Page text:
From Around the Web: 20 March 2017

A few links of interest from around the web:

This is Not a Food Blog: Victoria Sponge Trifle Edition

We’re approaching one of the best times of the year for baking, when many fruits start to come into season.  Victoria sponge is one of my old standby recipes, and it’s a great use for the boxes of strawberries I buy too many of this time of year.

The cake is a bit finicky to cut, so I decided to deconstruct it into a trifle.  Though it could be argued that the layered presentation of a Victoria sponge is a deconstructed trifle in itself? I baked only one layer of the sponge, as my trifle dish is, well, a trifle small.  Turned out quite nicely.

Victoria Sponge Trifle

Victoria Sponge Trifle

From Around the Web: 13 March 2017

A few links of interest from around the web:

  • From The New York Review of Books, Masha Gessen explores the role Russia is playing in the Trump administration and in our conception of it: “For more than six months now, Russia has served as a crutch for the American imagination. It is used to explain how Trump could have happened to us, and it is also called upon to give us hope. When the Russian conspiracy behind Trump is finally fully exposed, our national nightmare will be over.”
  • In “definitions depend on which field you’re in” news, the latest episode of Planetary Radio asks “Hope for Pluto—Should We Re-Redefine Planets?
  • And on the topic of Pluto, check out The Future Fire‘s interview with Toeken, who illustrated my story “Over the New Horizon.”

Redbud in Bloom

redbud tree bloomingSpring sprung up a bit early around here.  The altheas came out first in mid-February, which seemed too early.  A desert willow that I feared had died last year came out a couple weeks ago, too.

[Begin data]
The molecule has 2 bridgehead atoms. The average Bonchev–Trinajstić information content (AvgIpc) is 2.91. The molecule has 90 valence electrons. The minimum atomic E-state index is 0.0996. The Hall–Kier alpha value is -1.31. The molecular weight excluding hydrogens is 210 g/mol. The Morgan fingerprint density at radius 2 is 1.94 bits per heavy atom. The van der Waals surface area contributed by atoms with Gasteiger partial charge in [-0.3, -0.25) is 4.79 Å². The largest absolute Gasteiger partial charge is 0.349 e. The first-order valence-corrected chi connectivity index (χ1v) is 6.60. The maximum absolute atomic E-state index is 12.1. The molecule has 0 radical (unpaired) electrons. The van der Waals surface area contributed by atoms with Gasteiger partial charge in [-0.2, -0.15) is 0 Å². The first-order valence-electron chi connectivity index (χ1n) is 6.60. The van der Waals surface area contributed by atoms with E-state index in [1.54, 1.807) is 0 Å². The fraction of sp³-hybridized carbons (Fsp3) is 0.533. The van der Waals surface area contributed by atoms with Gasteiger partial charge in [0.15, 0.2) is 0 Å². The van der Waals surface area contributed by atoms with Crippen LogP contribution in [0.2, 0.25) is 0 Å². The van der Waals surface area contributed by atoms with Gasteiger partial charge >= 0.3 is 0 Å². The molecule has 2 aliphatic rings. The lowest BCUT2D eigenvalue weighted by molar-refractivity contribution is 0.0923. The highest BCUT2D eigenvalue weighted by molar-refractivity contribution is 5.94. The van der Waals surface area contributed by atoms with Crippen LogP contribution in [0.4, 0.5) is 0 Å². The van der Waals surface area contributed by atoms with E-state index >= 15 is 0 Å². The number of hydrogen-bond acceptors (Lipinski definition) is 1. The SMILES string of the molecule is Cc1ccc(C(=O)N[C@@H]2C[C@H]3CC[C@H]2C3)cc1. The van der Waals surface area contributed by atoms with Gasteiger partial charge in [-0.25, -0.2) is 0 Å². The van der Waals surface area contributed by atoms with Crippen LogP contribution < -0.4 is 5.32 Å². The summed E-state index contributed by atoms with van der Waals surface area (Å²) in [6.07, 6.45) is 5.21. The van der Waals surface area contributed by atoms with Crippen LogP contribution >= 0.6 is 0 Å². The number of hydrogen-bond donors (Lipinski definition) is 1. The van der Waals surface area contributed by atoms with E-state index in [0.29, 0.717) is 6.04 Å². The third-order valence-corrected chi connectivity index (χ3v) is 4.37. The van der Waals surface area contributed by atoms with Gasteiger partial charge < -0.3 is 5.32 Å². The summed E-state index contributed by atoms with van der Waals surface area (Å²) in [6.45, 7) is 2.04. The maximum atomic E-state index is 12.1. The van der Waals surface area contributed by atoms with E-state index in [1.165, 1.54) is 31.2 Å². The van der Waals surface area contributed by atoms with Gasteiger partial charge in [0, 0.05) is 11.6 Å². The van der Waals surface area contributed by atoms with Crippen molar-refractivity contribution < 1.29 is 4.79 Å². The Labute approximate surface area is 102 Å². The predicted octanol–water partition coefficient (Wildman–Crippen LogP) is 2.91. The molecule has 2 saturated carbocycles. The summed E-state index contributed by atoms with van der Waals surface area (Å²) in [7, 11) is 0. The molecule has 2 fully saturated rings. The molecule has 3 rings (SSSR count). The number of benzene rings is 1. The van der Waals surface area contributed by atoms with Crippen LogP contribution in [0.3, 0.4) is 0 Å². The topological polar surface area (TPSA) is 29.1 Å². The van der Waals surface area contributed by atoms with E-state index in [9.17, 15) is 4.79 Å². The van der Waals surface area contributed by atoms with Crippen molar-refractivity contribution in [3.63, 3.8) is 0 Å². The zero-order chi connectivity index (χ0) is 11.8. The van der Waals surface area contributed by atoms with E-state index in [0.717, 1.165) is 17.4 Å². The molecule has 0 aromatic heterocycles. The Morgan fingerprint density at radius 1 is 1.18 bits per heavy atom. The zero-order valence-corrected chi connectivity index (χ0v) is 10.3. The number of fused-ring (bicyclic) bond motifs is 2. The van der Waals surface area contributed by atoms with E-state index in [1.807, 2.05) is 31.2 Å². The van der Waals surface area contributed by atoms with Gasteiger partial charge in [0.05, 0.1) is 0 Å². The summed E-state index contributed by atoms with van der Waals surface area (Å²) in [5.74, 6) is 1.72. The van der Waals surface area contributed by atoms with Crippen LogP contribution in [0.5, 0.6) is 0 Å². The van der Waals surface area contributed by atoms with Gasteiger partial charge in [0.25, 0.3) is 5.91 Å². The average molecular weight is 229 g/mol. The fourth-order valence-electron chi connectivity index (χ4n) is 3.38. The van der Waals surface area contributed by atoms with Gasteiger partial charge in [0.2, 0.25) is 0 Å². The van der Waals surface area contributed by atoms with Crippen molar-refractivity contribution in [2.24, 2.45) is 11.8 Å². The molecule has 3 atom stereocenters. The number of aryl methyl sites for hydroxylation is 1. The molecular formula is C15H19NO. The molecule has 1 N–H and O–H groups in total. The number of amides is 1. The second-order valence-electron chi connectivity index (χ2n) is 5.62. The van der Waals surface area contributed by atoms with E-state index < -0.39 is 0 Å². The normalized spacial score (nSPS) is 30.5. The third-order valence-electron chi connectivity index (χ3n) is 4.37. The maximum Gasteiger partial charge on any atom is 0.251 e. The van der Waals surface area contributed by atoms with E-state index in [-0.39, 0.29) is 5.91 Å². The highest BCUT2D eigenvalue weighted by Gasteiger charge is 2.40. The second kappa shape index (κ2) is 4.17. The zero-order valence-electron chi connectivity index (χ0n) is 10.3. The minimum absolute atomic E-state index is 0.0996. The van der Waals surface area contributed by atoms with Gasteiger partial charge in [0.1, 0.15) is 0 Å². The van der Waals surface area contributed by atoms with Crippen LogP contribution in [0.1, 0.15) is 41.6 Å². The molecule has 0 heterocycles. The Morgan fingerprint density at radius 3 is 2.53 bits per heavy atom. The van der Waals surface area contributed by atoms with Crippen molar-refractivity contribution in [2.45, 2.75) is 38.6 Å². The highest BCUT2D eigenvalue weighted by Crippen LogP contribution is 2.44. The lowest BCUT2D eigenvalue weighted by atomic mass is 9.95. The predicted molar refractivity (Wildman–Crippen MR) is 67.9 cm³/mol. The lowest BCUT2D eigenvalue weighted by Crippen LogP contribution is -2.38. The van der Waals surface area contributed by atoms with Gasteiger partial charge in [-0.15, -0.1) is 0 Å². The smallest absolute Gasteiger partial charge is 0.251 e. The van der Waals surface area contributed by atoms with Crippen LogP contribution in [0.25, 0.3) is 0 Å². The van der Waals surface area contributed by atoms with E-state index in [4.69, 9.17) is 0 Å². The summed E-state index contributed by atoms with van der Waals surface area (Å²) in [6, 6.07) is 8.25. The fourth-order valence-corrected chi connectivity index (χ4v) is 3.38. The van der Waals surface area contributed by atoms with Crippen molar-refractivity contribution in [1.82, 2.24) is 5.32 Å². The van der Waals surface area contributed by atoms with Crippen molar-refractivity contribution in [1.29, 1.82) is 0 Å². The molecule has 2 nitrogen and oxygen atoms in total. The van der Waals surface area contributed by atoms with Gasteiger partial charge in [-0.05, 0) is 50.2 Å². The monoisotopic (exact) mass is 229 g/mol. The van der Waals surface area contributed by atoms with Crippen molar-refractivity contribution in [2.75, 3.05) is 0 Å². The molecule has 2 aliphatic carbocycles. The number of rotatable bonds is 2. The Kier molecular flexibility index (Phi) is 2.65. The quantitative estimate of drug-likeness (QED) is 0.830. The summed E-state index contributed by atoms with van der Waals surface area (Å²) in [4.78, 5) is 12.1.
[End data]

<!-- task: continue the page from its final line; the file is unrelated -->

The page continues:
Here’s an attempt at a picture of the redbud tree nearby, behind which is an elm that has been gracing us with quite a bit of pollen of late.

My attempts at gardening with annuals always seems to fail–far too many critters around here end up eating what I plant.  Ah, well.  Maybe I should say I’m growing the odd assortment of small birds, muscovies, and squirrels?

From Around the Web: 9 March 2017

A few links of interest from around the web:

  • Check out Geoff Ryman’s “100 African Writers of SFF” write-up at Strange Horizons.
  • Skyboat Media is raising funds to produce an audiobook version of Lightspeed’s QUEERS DESTROY SCIENCE FICTION!
  • Here in the Lone Star State, State Representative Ana Hernandez filed HB1947, which would provide high school graduated with two years of free community college.  As a former community college student and, later, instructor, I’m heartened by this.  And as a Texan, I’m glad to see a bill filed of late that has nothing to do with threatening reproductive rights….

 

Alternative Facts and Wrongful Births

Another assault on reproductive rights here in the Lone Star State shouldn’t surprise any of us.  What’s disturbing is that the tactic used to used to wage this fight appears to be pulled right from the “alternative facts” playbook.

The Texas State Senate Health and Human Services Committee recently passed SB25 out of committee, which would essentially allow doctors to withhold information about fetal abnormalities from parents, overturning current “wrongful birth” legislation  This bill was promoted by the anti-abortion lieutenant governor, who, according to The Texas Observer, “told lawmakers to ‘protect the unborn'” through such legislation.

That said, this withholding of information is right in line with the sort of science denial that threatens clean air, vaccination rates, endangered species, and any number of other inconveniences to right-wing idealism.  By allowing doctors to withhold test results that indicate fetal abnormalities, law makers are essentially allowing anti-abortion practitioners to present “alternative facts” to parents-to-be who need to be informed about the implications of their situation, regardless of what those parents decide to do in response to that information.

Lt. Gov. Patrick’s purported wish to “protect the unborn” coupled with bill sponsor Sen. Brandon Creighton’s stated purpose to uphold “the sanctity of life” would do the opposite for affected children and their families.   Without time to prepare emotionally and financially, families will be devastated by the fallout from the lack of necessary information.

It’s a devastation that those in power will turn their focus away from.